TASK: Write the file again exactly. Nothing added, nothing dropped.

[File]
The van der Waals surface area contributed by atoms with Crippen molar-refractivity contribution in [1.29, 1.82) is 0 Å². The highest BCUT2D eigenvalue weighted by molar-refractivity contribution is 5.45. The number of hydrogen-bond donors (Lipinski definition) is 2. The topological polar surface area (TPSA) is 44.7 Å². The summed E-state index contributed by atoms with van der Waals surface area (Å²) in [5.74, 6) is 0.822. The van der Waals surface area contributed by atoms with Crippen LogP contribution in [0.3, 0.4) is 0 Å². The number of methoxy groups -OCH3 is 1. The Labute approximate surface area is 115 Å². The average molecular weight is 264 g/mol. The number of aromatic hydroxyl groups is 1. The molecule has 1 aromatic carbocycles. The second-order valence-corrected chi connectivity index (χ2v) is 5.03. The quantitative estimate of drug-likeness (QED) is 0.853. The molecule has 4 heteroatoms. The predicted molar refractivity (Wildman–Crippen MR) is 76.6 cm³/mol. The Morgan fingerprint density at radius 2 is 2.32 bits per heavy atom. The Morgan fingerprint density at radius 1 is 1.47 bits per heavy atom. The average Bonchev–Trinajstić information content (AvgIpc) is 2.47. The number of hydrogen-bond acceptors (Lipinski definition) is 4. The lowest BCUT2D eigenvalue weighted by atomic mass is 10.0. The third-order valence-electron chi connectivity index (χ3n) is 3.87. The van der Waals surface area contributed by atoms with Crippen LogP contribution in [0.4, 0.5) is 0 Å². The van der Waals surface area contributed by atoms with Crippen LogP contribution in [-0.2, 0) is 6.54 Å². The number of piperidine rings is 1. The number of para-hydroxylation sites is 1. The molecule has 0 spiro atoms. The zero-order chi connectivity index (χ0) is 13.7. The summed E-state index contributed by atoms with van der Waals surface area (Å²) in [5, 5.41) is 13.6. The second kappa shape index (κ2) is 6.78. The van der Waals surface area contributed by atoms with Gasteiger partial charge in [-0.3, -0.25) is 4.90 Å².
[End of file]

The van der Waals surface area contributed by atoms with Crippen molar-refractivity contribution in [1.29, 1.82) is 0 Å². The highest BCUT2D eigenvalue weighted by molar-refractivity contribution is 5.45. The number of hydrogen-bond donors (Lipinski definition) is 2. The topological polar surface area (TPSA) is 44.7 Å². The summed E-state index contributed by atoms with van der Waals surface area (Å²) in [5.74, 6) is 0.822. The van der Waals surface area contributed by atoms with Crippen LogP contribution in [0.3, 0.4) is 0 Å². The number of methoxy groups -OCH3 is 1. The Labute approximate surface area is 115 Å². The average molecular weight is 264 g/mol. The number of aromatic hydroxyl groups is 1. The molecule has 1 aromatic carbocycles. The second-order valence-corrected chi connectivity index (χ2v) is 5.03. The quantitative estimate of drug-likeness (QED) is 0.853. The molecule has 4 heteroatoms. The predicted molar refractivity (Wildman–Crippen MR) is 76.6 cm³/mol. The Morgan fingerprint density at radius 2 is 2.32 bits per heavy atom. The Morgan fingerprint density at radius 1 is 1.47 bits per heavy atom. The average Bonchev–Trinajstić information content (AvgIpc) is 2.47. The number of hydrogen-bond acceptors (Lipinski definition) is 4. The lowest BCUT2D eigenvalue weighted by atomic mass is 10.0. The third-order valence-electron chi connectivity index (χ3n) is 3.87. The van der Waals surface area contributed by atoms with Crippen LogP contribution in [0.4, 0.5) is 0 Å². The van der Waals surface area contributed by atoms with Crippen LogP contribution in [-0.2, 0) is 6.54 Å². The number of piperidine rings is 1. The number of para-hydroxylation sites is 1. The molecule has 0 spiro atoms. The zero-order chi connectivity index (χ0) is 13.7. The summed E-state index contributed by atoms with van der Waals surface area (Å²) in [5, 5.41) is 13.6. The second kappa shape index (κ2) is 6.78. The van der Waals surface area contributed by atoms with Gasteiger partial charge in [-0.3, -0.25) is 4.90 Å².